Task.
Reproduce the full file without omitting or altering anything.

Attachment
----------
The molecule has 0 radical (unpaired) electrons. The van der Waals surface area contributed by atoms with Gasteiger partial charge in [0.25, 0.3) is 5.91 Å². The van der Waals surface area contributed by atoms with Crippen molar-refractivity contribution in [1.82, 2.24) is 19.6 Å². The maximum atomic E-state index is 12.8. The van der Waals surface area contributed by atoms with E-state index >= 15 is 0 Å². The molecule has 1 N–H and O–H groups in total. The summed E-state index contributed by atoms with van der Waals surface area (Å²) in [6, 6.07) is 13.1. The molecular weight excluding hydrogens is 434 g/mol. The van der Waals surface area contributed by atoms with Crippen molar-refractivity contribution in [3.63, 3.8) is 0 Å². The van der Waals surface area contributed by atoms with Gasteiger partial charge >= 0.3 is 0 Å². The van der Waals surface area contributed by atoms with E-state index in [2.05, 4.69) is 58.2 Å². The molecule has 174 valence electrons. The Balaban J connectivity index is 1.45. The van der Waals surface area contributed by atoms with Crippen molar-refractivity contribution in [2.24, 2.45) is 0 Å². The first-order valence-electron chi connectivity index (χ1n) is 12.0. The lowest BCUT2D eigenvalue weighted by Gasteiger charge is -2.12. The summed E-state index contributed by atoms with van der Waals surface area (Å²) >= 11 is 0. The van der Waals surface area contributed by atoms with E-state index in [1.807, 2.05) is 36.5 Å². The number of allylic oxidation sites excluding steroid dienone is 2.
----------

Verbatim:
The molecule has 0 radical (unpaired) electrons. The van der Waals surface area contributed by atoms with Gasteiger partial charge in [0.25, 0.3) is 5.91 Å². The van der Waals surface area contributed by atoms with Crippen molar-refractivity contribution in [1.82, 2.24) is 19.6 Å². The maximum atomic E-state index is 12.8. The van der Waals surface area contributed by atoms with E-state index >= 15 is 0 Å². The molecule has 1 N–H and O–H groups in total. The summed E-state index contributed by atoms with van der Waals surface area (Å²) in [6, 6.07) is 13.1. The molecular weight excluding hydrogens is 434 g/mol. The van der Waals surface area contributed by atoms with Crippen molar-refractivity contribution in [3.63, 3.8) is 0 Å². The van der Waals surface area contributed by atoms with Gasteiger partial charge >= 0.3 is 0 Å². The van der Waals surface area contributed by atoms with E-state index in [2.05, 4.69) is 58.2 Å². The molecule has 174 valence electrons. The Balaban J connectivity index is 1.45. The van der Waals surface area contributed by atoms with Crippen molar-refractivity contribution in [2.24, 2.45) is 0 Å². The first-order valence-electron chi connectivity index (χ1n) is 12.0. The lowest BCUT2D eigenvalue weighted by Gasteiger charge is -2.12. The summed E-state index contributed by atoms with van der Waals surface area (Å²) >= 11 is 0. The van der Waals surface area contributed by atoms with E-state index in [1.807, 2.05) is 36.5 Å². The number of allylic oxidation sites excluding steroid dienone is 2.